Even as India is working on the revised ecommerce policy that would impact all marketplace and inventory-based operations in the market, US authorities have urged the government to reconsider many clauses in its current draft policy. The US has also cautioned the Indian government against the implications of any digital tax, popularly known as Google Tax, or equalisation levy imposed on tech giants.
US authorities are concerned about certain provisions of the ecommerce policy which gives preference to domestic products over foreign entities. Besides this, the policy also talks of data localisation requirements, restrictions on cross-border data flow, expanded grounds for forced transfer of intellectual property, and proprietary source code.
In its latest report on trade barriers, the US highlighted that India permits 100% foreign direct investment (FDI) in B2B businesses, but prohibits foreign investment in the B2C of inventory-based online trade. Besides this, the only expectations in the inventory-based ecommerce were for food retailing and single-brand retailers that met certain conditions. This “narrow exception limits the ability of many electronic commerce service suppliers to serve the Indian market”, the report read.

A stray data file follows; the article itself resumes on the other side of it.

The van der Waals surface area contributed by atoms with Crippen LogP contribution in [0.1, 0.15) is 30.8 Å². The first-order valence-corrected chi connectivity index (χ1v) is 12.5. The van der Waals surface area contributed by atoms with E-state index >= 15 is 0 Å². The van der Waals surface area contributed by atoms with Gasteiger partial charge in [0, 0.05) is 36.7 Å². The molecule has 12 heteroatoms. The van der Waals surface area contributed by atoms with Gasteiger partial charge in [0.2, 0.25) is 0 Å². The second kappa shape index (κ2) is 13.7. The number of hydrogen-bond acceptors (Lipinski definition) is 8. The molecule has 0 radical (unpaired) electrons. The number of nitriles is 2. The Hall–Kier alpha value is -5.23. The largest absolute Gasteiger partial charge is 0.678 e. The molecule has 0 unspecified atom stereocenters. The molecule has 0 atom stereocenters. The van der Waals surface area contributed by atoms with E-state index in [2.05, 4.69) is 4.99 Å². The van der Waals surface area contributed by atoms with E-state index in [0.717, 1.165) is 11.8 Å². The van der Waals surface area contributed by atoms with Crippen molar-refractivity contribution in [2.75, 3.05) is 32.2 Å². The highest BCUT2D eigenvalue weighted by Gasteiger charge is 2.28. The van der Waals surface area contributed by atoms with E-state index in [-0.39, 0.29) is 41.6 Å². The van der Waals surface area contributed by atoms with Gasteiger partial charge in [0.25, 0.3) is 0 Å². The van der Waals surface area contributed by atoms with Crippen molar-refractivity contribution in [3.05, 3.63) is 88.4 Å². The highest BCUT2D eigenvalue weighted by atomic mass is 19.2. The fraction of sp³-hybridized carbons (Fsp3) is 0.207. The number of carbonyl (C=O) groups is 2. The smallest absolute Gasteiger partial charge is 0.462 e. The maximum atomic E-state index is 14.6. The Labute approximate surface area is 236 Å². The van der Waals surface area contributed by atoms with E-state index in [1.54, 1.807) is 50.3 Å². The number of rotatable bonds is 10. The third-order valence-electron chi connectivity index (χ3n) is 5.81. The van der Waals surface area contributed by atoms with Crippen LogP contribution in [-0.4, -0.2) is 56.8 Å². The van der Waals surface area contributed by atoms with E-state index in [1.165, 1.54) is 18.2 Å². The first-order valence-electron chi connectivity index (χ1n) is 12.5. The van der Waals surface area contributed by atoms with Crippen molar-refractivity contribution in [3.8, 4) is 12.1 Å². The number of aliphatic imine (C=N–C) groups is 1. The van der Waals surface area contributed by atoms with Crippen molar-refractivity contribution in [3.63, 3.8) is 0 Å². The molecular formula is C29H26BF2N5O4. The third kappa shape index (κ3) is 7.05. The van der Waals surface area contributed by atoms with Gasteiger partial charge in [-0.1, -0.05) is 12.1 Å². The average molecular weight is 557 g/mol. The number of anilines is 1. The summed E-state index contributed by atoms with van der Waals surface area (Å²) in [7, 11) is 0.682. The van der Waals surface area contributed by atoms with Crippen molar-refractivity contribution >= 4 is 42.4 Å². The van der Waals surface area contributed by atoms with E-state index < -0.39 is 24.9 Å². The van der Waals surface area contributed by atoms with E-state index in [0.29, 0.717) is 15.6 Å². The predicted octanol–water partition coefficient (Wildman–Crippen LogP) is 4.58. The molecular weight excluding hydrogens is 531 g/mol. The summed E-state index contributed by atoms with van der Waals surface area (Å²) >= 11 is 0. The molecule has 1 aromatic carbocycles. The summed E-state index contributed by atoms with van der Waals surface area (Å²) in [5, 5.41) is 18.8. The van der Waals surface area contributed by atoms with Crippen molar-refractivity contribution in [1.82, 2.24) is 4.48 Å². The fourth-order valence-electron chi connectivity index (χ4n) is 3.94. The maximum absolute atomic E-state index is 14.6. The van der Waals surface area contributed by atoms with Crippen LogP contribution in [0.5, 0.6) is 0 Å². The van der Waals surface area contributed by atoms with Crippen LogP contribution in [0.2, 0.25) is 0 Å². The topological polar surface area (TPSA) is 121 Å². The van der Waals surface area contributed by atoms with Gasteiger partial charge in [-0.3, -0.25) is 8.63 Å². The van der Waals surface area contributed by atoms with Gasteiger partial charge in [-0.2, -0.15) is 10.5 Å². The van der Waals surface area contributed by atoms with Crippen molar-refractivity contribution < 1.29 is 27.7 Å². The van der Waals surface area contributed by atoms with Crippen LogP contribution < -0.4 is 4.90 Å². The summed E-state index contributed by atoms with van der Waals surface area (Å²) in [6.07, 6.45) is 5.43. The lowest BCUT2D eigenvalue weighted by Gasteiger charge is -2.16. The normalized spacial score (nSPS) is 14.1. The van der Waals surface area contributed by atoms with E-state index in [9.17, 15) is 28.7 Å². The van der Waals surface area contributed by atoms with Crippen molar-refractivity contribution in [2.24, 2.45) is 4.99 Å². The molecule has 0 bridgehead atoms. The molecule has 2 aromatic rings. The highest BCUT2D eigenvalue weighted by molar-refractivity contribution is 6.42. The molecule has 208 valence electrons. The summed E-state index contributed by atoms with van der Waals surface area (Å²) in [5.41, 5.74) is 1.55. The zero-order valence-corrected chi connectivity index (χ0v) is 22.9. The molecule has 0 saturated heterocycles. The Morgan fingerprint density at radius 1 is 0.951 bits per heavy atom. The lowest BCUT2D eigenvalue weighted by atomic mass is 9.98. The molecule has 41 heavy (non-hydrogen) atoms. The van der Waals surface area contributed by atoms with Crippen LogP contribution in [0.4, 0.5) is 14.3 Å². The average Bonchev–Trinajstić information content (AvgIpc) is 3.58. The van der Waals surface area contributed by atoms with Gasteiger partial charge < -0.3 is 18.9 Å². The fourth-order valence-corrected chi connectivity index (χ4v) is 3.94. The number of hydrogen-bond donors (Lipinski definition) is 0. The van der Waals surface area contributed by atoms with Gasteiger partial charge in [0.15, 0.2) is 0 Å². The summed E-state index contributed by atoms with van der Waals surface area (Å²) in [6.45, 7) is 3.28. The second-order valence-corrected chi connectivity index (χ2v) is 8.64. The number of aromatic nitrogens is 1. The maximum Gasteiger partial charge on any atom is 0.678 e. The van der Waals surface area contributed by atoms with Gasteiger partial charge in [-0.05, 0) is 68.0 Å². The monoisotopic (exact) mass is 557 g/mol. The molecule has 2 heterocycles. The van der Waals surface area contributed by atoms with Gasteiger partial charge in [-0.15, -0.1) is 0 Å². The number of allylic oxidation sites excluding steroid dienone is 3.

In the report, the US mentioned that it has sought many opportunities to improve US companies’ access over India’s market, but importers from the US still encounter significant tariff and non-tariff barriers that delay import of goods to India, which are particularly high in sectors such as dairy, poultry and specialised equipment.
Digital Tax An Issue Too
The US has also mentioned that the digital tax imposed on international online advertising platforms may increase the risk of retaliation from other countries, where India is doing business. The levy, popularly known as Google Tax for how it targets Google and other aggregators in major economies, is a 6% equalisation levy on international digital services and internet operations in India. The tax has been in place in India since 2016.
Any individual and entity that makes transactions worth over INR 1 Lakh to any entity outside India for B2B needs should pay a 6% tax as an equalisation levy, the rules state. It is only applicable to companies that do not have a permanent establishment in India. This year, the country has also expanded the equalisation levy on all overseas ecommerce transactions originating from India.
The US highlighted that the current tax structure goes against the internationally accepted principles, which state that the mechanisms for digital transactions should be developed on a multilateral basis to prevent double taxation.